Zhang also mentioned the wide application of virtual human in the service industry. “Unlike pure voice and machine, virtual human services are close to the real human.”
In 2021, virtual humans have attracted considerable attention and have broken the “circle”.
Related technologies, such as virtual live broadcast, virtual spokespersons, AI, have been developed by taking advantage of the underlying technology, and the cost and production threshold have been greatly reduced, an investor Beijing-based surnamed Jia, who has been involved in the high-tech sector for years, the Global Times said on Monday.
“On the demand side, with the growth of Generation Z, there is currently an audience of between 200 and 300 million people for the pan-two-dimensional space in China,” Jia said.
Businesses have seen the benefits created by virtual humans. Many idols or public figures have been mired in national scandals in 2021, leading companies to assess the risk of hiring an actual human idol, industry insiders have claimed.
A subsidiary of ByteDance, the parent company of TikTok, on Thursday sponsored Hangzhou Liweike Technology Co, which unveiled its flagship virtual AI digital character Li Weike with a real emotional connection in October 2021.
“The level of virtual human development in China is about the same as overseas. Although Japan, Europe and the United States started earlier, China has caught up in recent years. There are good signs in the industry moving from quantitative change to qualitative change,” Jia said.
China released policies to encourage innovation and virtual human development in October 2021, explicitly supporting virtual character development for the first time.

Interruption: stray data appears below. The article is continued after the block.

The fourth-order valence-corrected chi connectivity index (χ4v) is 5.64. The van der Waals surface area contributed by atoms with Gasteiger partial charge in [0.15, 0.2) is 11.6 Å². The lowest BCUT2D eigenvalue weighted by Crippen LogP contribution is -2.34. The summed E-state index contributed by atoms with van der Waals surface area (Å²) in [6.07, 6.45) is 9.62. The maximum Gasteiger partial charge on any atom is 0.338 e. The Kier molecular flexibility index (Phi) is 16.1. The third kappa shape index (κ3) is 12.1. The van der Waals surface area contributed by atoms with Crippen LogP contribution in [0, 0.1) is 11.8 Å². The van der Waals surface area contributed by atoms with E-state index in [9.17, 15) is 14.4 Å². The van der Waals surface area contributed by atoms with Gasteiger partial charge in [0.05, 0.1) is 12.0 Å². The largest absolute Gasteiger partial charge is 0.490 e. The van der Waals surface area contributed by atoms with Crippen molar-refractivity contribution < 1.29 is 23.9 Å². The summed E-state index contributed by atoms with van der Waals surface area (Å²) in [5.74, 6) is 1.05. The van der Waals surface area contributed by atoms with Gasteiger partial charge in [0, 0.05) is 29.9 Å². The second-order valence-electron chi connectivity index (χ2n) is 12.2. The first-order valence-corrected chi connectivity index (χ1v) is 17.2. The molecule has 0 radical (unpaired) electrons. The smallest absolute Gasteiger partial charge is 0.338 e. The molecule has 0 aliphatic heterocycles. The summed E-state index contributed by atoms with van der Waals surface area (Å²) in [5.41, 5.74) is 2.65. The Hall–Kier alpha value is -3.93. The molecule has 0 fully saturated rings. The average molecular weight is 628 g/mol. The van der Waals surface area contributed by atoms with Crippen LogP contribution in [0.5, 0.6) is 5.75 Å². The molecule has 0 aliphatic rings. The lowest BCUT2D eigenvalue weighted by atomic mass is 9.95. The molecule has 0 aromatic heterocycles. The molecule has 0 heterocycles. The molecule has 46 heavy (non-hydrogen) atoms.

According to the plan released by the National Radio and Television Administration, China will promote the large-scale application of virtual anchors and animated sign language in the production of news broadcasts, weather forecasts, variety shows, scientific and educational programs.
As early as the 1970s, research on the virtual human began in academia. Virtual humans, or computer-synthesized characters, referred to the representation of human geometric and behavioral characteristics in a computer-generated virtual space or environment.
Generally speaking, the virtual human industry is still in its start-up phase, and there is still a lot of room for development, including the business model, which has not been fully determined, according to Jia.
“In the future, it is possible that everyone will have their own avatar, the equivalent of today’s personal social media account. There will be personal information protection issues,” Jia warned.
Strengthening the measured use of facial data and AI technology is necessary for the industry’s development, insiders said, referring to China’s big data and personal information protection regulations.
Virtual humans have gradually developed into a frontier interdisciplinary field involving computer graphics, kinematics and dynamics, multifunctional perception, AI and virtual reality.